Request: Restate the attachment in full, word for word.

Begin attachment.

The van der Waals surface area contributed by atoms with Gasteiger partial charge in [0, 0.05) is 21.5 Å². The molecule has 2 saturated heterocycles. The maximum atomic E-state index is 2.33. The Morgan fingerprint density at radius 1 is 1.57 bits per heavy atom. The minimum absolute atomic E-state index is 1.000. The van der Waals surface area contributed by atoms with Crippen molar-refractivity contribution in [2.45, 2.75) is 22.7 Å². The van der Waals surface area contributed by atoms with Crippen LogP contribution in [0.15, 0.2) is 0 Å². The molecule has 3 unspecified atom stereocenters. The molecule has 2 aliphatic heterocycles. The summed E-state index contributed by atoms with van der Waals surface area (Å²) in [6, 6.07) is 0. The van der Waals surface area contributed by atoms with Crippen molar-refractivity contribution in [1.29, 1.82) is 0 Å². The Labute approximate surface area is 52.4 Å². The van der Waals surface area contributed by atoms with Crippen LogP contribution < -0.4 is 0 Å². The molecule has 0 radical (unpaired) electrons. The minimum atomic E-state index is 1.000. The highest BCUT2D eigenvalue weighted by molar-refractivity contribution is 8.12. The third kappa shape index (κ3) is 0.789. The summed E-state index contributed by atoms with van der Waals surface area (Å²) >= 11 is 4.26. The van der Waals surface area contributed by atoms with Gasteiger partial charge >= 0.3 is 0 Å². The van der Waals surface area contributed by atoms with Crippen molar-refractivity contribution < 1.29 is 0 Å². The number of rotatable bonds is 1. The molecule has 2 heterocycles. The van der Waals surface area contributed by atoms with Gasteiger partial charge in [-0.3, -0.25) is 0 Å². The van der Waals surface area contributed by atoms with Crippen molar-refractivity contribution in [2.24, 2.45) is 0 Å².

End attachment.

The van der Waals surface area contributed by atoms with Gasteiger partial charge in [0, 0.05) is 21.5 Å². The molecule has 2 saturated heterocycles. The maximum atomic E-state index is 2.33. The Morgan fingerprint density at radius 1 is 1.57 bits per heavy atom. The minimum absolute atomic E-state index is 1.000. The van der Waals surface area contributed by atoms with Crippen molar-refractivity contribution in [2.45, 2.75) is 22.7 Å². The van der Waals surface area contributed by atoms with Crippen LogP contribution in [0.15, 0.2) is 0 Å². The molecule has 3 unspecified atom stereocenters. The molecule has 2 aliphatic heterocycles. The summed E-state index contributed by atoms with van der Waals surface area (Å²) in [6, 6.07) is 0. The van der Waals surface area contributed by atoms with Crippen molar-refractivity contribution in [1.29, 1.82) is 0 Å². The Labute approximate surface area is 52.4 Å². The van der Waals surface area contributed by atoms with Crippen LogP contribution < -0.4 is 0 Å². The molecule has 0 radical (unpaired) electrons. The minimum atomic E-state index is 1.000. The highest BCUT2D eigenvalue weighted by molar-refractivity contribution is 8.12. The third kappa shape index (κ3) is 0.789. The summed E-state index contributed by atoms with van der Waals surface area (Å²) >= 11 is 4.26. The van der Waals surface area contributed by atoms with Gasteiger partial charge >= 0.3 is 0 Å². The van der Waals surface area contributed by atoms with Crippen molar-refractivity contribution < 1.29 is 0 Å². The number of rotatable bonds is 1. The molecule has 2 heterocycles. The van der Waals surface area contributed by atoms with Gasteiger partial charge in [-0.3, -0.25) is 0 Å². The van der Waals surface area contributed by atoms with Crippen molar-refractivity contribution in [2.24, 2.45) is 0 Å².